Connecticut Is Latest State to Ban Inquiries Regarding Applicants’ Compensation History

Key Points

  • Connecticut has passed a law barring employers from asking job candidates about their compensation history.
  • The law mirrors legislation recently enacted in New York City, California, and elsewhere.
  • The law goes into effect January 1, 2019.

Connecticut Is Latest State to Ban Inquiries Regarding Applicants’ Compensation History

Late last month, Connecticut Governor Dannel Malloy signed “An Act Concerning Pay Equity,” prohibiting Connecticut-based employers from inquiring about a prospective employee’s salary or compensation history. The law, which mirrors legislation recently enacted in New York City, California, and several other jurisdictions, goes into effect on January 1, 2019. As with the laws passed elsewhere, the Connecticut law is intended to help break a perceived cycle in which pay disparities impacting women and minorities at one employer tend to carry over to the employees’ next jobs.

The key features of the new law are as follows:

  • The law makes it an unlawful discriminatory practice for an employer, or an agent thereof, to inquire about an applicant’s compensation history, including his or her prior salary, benefits, or other compensation.
  • Like the New York City salary history law, the Connecticut law contains several exceptions:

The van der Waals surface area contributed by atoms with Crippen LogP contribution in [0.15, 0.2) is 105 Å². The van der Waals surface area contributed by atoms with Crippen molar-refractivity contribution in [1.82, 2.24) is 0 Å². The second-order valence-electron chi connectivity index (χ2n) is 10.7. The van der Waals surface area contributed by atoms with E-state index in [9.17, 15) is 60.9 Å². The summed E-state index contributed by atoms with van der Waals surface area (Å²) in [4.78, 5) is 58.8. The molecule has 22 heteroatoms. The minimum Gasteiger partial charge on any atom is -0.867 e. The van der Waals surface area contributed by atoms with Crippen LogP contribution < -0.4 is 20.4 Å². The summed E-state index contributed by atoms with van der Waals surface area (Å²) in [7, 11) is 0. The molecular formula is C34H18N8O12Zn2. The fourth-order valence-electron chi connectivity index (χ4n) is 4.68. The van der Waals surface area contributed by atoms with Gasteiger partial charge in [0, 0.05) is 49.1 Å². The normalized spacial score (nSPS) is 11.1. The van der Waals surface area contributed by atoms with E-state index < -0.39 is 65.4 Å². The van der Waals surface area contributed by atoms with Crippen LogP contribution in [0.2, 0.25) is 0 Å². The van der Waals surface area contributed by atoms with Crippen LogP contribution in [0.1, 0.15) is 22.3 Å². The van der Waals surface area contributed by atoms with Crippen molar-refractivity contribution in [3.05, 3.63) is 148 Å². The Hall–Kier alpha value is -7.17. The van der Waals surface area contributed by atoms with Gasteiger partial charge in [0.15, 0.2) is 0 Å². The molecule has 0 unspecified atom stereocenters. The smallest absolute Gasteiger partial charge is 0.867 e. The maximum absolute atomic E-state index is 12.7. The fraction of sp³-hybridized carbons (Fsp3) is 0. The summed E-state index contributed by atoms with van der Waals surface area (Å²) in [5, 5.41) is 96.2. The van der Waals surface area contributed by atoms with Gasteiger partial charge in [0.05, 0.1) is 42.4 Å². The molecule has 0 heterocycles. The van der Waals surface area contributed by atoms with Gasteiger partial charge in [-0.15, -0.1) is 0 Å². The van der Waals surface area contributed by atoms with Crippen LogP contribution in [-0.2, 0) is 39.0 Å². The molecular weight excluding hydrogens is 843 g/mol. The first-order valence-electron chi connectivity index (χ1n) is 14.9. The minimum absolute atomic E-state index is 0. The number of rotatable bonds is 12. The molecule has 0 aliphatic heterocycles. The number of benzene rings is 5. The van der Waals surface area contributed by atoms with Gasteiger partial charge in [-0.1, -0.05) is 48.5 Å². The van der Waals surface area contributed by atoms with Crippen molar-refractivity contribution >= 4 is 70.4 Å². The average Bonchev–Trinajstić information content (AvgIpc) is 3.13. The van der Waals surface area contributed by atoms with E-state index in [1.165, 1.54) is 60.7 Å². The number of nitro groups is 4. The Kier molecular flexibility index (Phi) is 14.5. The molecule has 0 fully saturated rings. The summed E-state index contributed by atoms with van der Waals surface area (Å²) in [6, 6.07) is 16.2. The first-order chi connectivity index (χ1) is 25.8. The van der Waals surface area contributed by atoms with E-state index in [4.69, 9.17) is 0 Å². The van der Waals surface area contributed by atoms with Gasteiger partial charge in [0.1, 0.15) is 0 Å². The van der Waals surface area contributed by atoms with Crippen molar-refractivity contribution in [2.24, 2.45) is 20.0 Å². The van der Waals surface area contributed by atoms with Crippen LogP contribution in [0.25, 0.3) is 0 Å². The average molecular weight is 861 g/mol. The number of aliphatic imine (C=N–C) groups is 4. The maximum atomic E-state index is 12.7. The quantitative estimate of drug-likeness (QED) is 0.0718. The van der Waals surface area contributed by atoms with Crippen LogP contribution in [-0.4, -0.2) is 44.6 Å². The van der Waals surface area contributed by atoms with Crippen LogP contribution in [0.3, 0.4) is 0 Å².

• If a candidate “voluntarily” discloses his or her compensation history, the hiring company may inquire further regarding it.
    • Employers also may inquire about compensation history if a state or federal law requires or specifically authorizes it to verify such information.
  • A company also may inquire into the components of a candidate’s compensation structure, presumably including whether the employee received equity, profit participation, deferred compensation, etc., so long as the employer does not inquire as to the value of such compensation.
  • The law does not appear to prohibit employers from informing candidates about the proposed or anticipated compensation range of the position at issue.
  • The law also does not appear to prohibit employers from engaging in discussions with prospective employees regarding their expectations with respect to compensation.
  • Among the potential remedies for violations of the law are compensatory damages, attorney’s fees and costs, equitable relief, and punitive damages.

What Employers Should Do Now

The Connecticut law is sparser than its New York City counterpart, and its precise contours will need to be defined through regulatory guidance and/or case law. For now, Connecticut-based employers should take the following steps:

  • As January 1, 2019 approaches, employers should educate their employees regarding the new law, including directing those who interview or come into contact with candidates not to request the candidates’ pay history.
  • Be cognizant of the broader context of the law, and the increasing focus on statistical pay disparities between white males, on the one hand, and women and minorities, on the other hand, as well as on the heightened risk of litigation involving such matters.

Consider conducting a privileged review of their compensation structure to ensure that any disparities are justified by valid business considerations. Such a review should be conducted under the guidance of counsel, to protect its privileged nature.

Contact Information

If you have questions regarding this alert, please contact:

Richard Rabin
New York
Kelly Brown
New York